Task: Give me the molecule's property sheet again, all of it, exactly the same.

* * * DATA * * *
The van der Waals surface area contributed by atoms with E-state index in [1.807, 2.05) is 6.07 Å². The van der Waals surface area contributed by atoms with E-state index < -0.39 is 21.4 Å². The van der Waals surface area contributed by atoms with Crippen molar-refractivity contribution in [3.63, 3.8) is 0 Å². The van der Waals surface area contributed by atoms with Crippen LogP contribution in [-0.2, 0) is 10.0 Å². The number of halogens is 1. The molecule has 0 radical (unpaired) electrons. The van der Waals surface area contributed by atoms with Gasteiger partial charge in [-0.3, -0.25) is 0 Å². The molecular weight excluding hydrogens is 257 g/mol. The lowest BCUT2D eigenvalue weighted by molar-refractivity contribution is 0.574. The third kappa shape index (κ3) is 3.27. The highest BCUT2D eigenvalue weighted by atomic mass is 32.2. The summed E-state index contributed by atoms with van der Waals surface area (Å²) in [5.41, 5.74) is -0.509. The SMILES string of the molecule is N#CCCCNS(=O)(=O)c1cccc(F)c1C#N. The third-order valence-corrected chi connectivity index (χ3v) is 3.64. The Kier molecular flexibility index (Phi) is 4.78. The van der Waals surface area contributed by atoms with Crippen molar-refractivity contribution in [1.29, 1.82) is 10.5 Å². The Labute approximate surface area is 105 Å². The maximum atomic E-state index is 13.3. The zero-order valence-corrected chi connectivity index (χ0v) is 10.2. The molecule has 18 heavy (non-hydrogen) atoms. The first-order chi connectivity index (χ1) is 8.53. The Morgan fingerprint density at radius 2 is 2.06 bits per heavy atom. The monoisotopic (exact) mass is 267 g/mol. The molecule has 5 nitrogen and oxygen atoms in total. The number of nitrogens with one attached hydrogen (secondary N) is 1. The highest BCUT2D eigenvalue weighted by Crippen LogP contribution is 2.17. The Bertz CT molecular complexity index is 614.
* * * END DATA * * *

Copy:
The van der Waals surface area contributed by atoms with E-state index in [1.807, 2.05) is 6.07 Å². The van der Waals surface area contributed by atoms with E-state index < -0.39 is 21.4 Å². The van der Waals surface area contributed by atoms with Crippen molar-refractivity contribution in [3.63, 3.8) is 0 Å². The van der Waals surface area contributed by atoms with Crippen LogP contribution in [-0.2, 0) is 10.0 Å². The number of halogens is 1. The molecule has 0 radical (unpaired) electrons. The van der Waals surface area contributed by atoms with Gasteiger partial charge in [-0.3, -0.25) is 0 Å². The molecular weight excluding hydrogens is 257 g/mol. The lowest BCUT2D eigenvalue weighted by molar-refractivity contribution is 0.574. The third kappa shape index (κ3) is 3.27. The highest BCUT2D eigenvalue weighted by atomic mass is 32.2. The summed E-state index contributed by atoms with van der Waals surface area (Å²) in [5.41, 5.74) is -0.509. The SMILES string of the molecule is N#CCCCNS(=O)(=O)c1cccc(F)c1C#N. The third-order valence-corrected chi connectivity index (χ3v) is 3.64. The Kier molecular flexibility index (Phi) is 4.78. The van der Waals surface area contributed by atoms with Crippen molar-refractivity contribution in [1.29, 1.82) is 10.5 Å². The Labute approximate surface area is 105 Å². The maximum atomic E-state index is 13.3. The zero-order valence-corrected chi connectivity index (χ0v) is 10.2. The molecule has 18 heavy (non-hydrogen) atoms. The first-order chi connectivity index (χ1) is 8.53. The Morgan fingerprint density at radius 2 is 2.06 bits per heavy atom. The monoisotopic (exact) mass is 267 g/mol. The molecule has 5 nitrogen and oxygen atoms in total. The number of nitrogens with one attached hydrogen (secondary N) is 1. The highest BCUT2D eigenvalue weighted by Crippen LogP contribution is 2.17. The Bertz CT molecular complexity index is 614.